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Joyce Endee

Camp Berea tackles the town

A "swarm of B's" hit the shoreline, the trails, the roadsides and the conservation areas in the Town of Hebron as part of Camp Berea's Service Work Weekend. Youth Campers from three Nashua churches raked, cleared brush, cleaned 14 miles of roadside and broke trails in the Hebron Town Forest during a hot summer experiential weekend program on Newfound Lake. (Photo by Marcia Morris) (click for larger version)
June 09, 2016
HEBRON—It was an impressive experiment about how to be a good neighbor, and it succeeded beyond anyone's expectations.

Last weekend, Newfound Lake's Camp Berea took on the tough jobs as over 100 youth campers from three separate churches in Nashua, attired in neon-yellow Iserve@Berea T-shirts, fanned out throughout the Town of Hebron and swept the place clean.

At the Hebron Beach Saturday morning, dozens of hearty community volunteers assembled for the annual Town Beach Cleanup Day. When they arrived they could only stare in dismayed disbelief as they encountered a shoreline littered with an historically unprecedented amount of mucky leaf debris along the entire shoreline, extending deep out into the swim area.

No one present had ever seen the beach in such a sorry state after the wounds of winter had taken their toll. There were many theories proffered on how such a voluminous accumulation of leaf litter had managed to end up smack dab in the middle of what is ordinarily a lovely sandy beach, suitable for kids and grandkids.

And then, undeterred, the determined crew of Hebron resident volunteers dug in with rakes, pitch forks and shovels to try to tackle the epic cleanup job. Ultimately, it took the precision equipment expertise of Hebron Beach Committee member Stan Newton, with a hefty front loader and a Town Dump Truck to make a dent.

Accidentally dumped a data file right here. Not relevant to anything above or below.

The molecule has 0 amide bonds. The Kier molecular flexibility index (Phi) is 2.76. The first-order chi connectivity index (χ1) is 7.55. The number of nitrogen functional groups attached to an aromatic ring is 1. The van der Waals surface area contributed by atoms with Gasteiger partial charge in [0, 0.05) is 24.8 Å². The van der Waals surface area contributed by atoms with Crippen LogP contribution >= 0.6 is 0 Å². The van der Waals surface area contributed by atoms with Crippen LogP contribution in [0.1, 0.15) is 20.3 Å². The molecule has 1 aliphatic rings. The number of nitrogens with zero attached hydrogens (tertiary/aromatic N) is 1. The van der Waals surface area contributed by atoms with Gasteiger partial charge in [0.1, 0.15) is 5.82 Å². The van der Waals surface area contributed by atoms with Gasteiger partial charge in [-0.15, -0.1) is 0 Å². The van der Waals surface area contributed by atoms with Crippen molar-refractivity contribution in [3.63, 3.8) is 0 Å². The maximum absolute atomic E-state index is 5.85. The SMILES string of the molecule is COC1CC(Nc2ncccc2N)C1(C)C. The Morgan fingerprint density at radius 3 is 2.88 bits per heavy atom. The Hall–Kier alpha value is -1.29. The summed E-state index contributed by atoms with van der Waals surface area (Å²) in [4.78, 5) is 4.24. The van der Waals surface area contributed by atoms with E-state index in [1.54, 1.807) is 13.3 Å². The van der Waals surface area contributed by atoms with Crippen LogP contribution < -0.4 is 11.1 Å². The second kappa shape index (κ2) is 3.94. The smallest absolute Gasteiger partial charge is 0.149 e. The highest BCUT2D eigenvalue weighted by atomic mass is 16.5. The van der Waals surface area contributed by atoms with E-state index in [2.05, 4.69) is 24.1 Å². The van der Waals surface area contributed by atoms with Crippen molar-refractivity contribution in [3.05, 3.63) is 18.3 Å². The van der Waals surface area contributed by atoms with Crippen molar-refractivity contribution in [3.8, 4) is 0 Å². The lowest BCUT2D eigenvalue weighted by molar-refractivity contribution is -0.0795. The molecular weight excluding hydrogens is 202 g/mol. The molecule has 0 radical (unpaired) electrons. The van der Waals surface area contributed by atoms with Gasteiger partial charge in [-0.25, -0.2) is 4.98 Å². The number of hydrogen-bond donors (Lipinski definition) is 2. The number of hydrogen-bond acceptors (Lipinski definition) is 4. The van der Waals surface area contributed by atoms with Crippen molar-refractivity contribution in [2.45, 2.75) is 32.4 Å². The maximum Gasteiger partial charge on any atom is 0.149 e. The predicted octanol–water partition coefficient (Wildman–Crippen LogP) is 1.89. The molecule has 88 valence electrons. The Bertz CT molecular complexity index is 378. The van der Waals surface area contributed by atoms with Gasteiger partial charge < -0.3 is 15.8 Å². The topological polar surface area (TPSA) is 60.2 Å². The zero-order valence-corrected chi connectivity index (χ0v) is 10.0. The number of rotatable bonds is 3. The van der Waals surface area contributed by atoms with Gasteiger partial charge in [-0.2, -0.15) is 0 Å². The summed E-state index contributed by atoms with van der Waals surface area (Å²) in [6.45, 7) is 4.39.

Meanwhile, volunteers of all ages worked diligently side by side, and succeeded in raking the picnic area, putting out the swim lines, and getting the popular summer site ready for the upcoming season.

But their spirits began to flag when it came to the tackling that tough, heavy, murky, mess of leaf litter that just seemed limitless and insurmountable. Beach lovers speculated that even more heavy equipment would be required to complete the seemingly hopeless job, or maybe expensive professional help. For a moment there the adults were stumped…

That was when Camp Berea Director, Nate Parks, Hebron Beach Committee Chairperson, Cindy Newton and Hebron Selectboard member Patrick Moriarty put their heads together and came up with a plan.

It was decided to try and see what "kid power" might accomplish. Soon, well over fifty of Camp Berea's weekend Service Work Campers came to the rescue, descending upon the beach with indefatigable energy and enthusiasm. Knee deep in muck, they waded out into the water, raking and reaching in with double-fisted fervor to clear the swim area of the murky mess.

Fortunately for all concerned the water temp was considerably warmer than usual for this time of year and the young volunteer campers said they truly enjoyed working in the water in the unseasonably hot, sunny weather.

According to Berea's Director Nate Parks, the Youth Pastors from the three Nashua congregations said that the service weekend was a tremendous success. "The kids loved it. The campers worked really hard and came away from the experience hot, sweaty and exhausted, but also feeling really good about themselves because they had truly accomplished something in an effort bigger than themselves," said Parks.

Parks explained that from Berea's perspective, the service work weekend gives youth a way to begin to experience the kind of "servant leadership" that is so important in spiritual development, especially in a self-centered, broken world that needs hope and healing.

"This is a life expression of our belief," said Nate. "We are learning how to work on a 90 degree day, come back exhausted, but gain this perspective – that the world is not all about me. There is something much bigger than me that I can be part of. We are trying to help kids understand this, to try to create a different picture of what can happen if more people lived like that on a regular basis. We would have a different world."

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